In late ’04 you had targeted the paper bags as well. Now, it’s off the table — for the time being. But can the paper bag ban be far behind? Back then the story said…where’s the quote, ah, here it is: “…city officials propose to include [tax] them as well to help reduce overall waste.”
You know what I think? I think the Maslow Pyramid is a volcano. You spiral to the top of it, worrying about more and more trivial and cock-and-bull crap as you run out of the more essential concerns. Your attachment to reality suffers as more and more of your day-to-day needs are met, and uncertainty with regard to any of those needs, is gradually eliminated. And then this is what happened to Rome: Cemented into the very top of this pyramid, you are forcefully ejected from the top. No longer capable of making rational decisions, your super-duper safe-n-secure existence comes crashing down. It comes to an inglorious end.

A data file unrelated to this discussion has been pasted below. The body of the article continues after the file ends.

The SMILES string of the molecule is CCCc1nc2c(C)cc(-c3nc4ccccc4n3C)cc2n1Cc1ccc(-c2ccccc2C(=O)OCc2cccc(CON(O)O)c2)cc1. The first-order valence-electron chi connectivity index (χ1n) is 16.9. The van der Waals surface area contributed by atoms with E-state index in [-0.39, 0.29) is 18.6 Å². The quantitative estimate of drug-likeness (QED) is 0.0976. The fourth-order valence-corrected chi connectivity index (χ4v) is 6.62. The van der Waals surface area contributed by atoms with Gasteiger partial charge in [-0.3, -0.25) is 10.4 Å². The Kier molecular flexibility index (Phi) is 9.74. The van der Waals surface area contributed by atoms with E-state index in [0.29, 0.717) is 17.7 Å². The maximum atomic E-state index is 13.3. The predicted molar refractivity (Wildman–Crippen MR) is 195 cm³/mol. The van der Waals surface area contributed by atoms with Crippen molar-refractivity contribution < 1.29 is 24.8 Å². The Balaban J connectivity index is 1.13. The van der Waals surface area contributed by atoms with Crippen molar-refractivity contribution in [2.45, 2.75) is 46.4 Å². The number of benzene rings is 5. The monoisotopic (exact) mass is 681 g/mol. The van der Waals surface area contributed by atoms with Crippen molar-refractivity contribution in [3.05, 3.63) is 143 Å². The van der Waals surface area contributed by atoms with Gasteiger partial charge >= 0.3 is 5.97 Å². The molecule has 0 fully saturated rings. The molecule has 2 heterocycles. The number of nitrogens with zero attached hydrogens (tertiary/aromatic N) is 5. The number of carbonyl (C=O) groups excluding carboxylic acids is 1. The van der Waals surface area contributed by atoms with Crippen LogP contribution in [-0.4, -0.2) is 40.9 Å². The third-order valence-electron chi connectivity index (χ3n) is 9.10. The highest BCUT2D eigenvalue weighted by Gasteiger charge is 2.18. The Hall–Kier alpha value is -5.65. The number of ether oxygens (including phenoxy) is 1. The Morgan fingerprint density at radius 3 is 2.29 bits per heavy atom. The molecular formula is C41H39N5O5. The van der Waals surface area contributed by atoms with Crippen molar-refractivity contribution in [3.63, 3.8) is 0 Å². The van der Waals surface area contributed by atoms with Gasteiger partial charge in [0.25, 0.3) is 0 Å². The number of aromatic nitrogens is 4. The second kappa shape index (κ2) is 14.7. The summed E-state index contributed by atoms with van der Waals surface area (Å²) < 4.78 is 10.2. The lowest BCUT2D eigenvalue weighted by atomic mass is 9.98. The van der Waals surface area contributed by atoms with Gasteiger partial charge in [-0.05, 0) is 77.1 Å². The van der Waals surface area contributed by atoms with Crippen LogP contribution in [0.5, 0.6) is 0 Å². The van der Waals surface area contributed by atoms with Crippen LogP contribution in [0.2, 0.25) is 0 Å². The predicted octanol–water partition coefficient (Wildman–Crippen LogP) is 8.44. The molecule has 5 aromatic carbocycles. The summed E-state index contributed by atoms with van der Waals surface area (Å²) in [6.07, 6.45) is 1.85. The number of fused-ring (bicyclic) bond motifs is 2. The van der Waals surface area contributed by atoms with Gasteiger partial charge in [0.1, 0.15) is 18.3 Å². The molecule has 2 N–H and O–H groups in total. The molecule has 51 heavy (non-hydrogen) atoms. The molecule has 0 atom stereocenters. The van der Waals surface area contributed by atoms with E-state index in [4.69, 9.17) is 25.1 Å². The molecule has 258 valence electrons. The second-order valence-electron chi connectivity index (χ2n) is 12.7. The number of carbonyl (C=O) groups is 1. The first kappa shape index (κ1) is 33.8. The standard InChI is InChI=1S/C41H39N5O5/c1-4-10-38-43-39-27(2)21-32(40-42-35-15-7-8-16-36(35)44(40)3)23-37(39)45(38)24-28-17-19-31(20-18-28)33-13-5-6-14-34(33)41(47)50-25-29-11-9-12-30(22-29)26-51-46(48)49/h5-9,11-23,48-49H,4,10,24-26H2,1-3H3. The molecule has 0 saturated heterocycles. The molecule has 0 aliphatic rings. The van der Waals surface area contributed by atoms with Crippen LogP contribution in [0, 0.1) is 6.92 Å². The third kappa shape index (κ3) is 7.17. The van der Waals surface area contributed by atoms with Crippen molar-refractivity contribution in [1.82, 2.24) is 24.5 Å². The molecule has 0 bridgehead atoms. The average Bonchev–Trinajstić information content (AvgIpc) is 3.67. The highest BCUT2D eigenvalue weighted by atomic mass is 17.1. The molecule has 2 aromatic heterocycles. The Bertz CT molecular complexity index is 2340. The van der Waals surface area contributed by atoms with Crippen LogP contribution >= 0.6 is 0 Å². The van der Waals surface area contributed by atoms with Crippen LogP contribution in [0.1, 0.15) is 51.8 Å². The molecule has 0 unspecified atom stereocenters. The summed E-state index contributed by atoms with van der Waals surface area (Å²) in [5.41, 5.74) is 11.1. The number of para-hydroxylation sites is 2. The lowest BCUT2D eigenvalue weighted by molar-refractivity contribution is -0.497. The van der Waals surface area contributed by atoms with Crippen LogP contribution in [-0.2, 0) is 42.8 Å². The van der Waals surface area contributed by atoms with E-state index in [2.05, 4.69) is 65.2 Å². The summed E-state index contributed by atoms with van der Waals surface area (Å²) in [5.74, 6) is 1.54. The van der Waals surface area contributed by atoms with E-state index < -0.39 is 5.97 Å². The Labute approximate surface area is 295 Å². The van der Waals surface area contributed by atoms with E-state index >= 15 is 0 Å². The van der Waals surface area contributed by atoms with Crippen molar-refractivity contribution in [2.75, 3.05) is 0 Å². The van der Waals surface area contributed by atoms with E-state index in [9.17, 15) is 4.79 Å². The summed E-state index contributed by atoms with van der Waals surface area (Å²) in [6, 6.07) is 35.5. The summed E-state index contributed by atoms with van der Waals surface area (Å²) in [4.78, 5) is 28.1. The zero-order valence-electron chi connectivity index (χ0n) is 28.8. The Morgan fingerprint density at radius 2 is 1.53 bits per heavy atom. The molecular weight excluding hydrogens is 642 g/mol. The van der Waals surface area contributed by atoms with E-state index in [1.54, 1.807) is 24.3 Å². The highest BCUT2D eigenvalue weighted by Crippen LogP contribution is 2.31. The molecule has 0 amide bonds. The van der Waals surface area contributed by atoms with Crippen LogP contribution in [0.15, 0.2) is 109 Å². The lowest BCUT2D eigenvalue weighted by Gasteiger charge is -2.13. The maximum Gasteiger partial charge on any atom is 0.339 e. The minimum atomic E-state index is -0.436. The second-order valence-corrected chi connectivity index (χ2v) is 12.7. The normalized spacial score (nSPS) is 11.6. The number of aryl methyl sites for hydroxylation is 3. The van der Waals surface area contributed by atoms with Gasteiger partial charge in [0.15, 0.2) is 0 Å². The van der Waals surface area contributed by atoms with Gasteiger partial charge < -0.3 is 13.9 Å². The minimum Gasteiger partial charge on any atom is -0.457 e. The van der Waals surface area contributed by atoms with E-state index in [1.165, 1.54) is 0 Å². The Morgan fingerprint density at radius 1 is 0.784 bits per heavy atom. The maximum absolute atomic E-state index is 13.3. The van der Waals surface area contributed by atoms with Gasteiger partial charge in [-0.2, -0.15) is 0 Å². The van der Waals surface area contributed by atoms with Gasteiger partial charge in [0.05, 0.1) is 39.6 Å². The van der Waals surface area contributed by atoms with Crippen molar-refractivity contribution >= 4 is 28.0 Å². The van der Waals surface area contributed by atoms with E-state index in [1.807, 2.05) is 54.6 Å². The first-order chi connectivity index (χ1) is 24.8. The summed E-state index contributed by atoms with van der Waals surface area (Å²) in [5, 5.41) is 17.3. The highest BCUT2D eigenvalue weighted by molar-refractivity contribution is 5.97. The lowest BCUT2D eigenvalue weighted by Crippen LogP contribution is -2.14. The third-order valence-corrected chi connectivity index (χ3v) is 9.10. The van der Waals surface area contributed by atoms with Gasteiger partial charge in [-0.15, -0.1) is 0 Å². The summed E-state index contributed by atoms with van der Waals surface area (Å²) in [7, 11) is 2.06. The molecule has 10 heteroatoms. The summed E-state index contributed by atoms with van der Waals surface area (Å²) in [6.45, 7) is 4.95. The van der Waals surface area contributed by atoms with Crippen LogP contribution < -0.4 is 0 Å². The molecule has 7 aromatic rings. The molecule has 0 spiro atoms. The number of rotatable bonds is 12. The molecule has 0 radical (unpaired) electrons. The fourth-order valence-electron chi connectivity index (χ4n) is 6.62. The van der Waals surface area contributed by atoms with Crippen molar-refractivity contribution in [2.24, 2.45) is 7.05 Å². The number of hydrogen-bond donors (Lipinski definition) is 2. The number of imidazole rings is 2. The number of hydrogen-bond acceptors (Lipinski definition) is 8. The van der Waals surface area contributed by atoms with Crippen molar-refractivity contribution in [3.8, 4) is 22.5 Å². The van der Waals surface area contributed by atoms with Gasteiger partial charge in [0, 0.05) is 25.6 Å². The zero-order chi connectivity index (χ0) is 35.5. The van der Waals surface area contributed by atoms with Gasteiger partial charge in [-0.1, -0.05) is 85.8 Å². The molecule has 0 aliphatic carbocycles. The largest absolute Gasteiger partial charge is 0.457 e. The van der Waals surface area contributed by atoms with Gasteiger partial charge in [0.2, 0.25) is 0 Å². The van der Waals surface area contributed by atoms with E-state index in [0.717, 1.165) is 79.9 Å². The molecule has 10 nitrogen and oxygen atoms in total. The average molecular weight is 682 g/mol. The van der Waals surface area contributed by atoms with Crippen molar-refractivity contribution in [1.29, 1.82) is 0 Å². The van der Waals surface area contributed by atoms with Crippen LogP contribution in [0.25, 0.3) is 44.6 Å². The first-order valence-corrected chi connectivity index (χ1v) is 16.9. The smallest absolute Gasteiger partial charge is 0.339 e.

Of some kind.
I’m really not sure how it can be brought about by outlawing grocery sacks. But on the other hand, it’s hard to envision someone having the competence to get dressed and get their teeth brushed, and go about their day doing whatever it is they do, if this is anywhere on their list of concerns. I mean, the competence with regard to things that really matter, just isn’t there. Somewhere, there has to be a day of reckoning.
“I think what grocers will do now that this has passed is, they will review all their options and decide what they think works best for them economically,” said David Heylen, a spokesman for the California Grocers Association.
Wow, I wish Mr. Heylen continued with that train of thought. What options are left? Maybe if the kitty can go without her litter pan for an hour or two, you could rinse it out and use that as your grocery bag when you run down to get more milk and cereal.
Don’t you love San Francisco? It’s a place everyone loves to watch…in the same way, I think, it’s really hard to look away when you see a highway accident about to happen.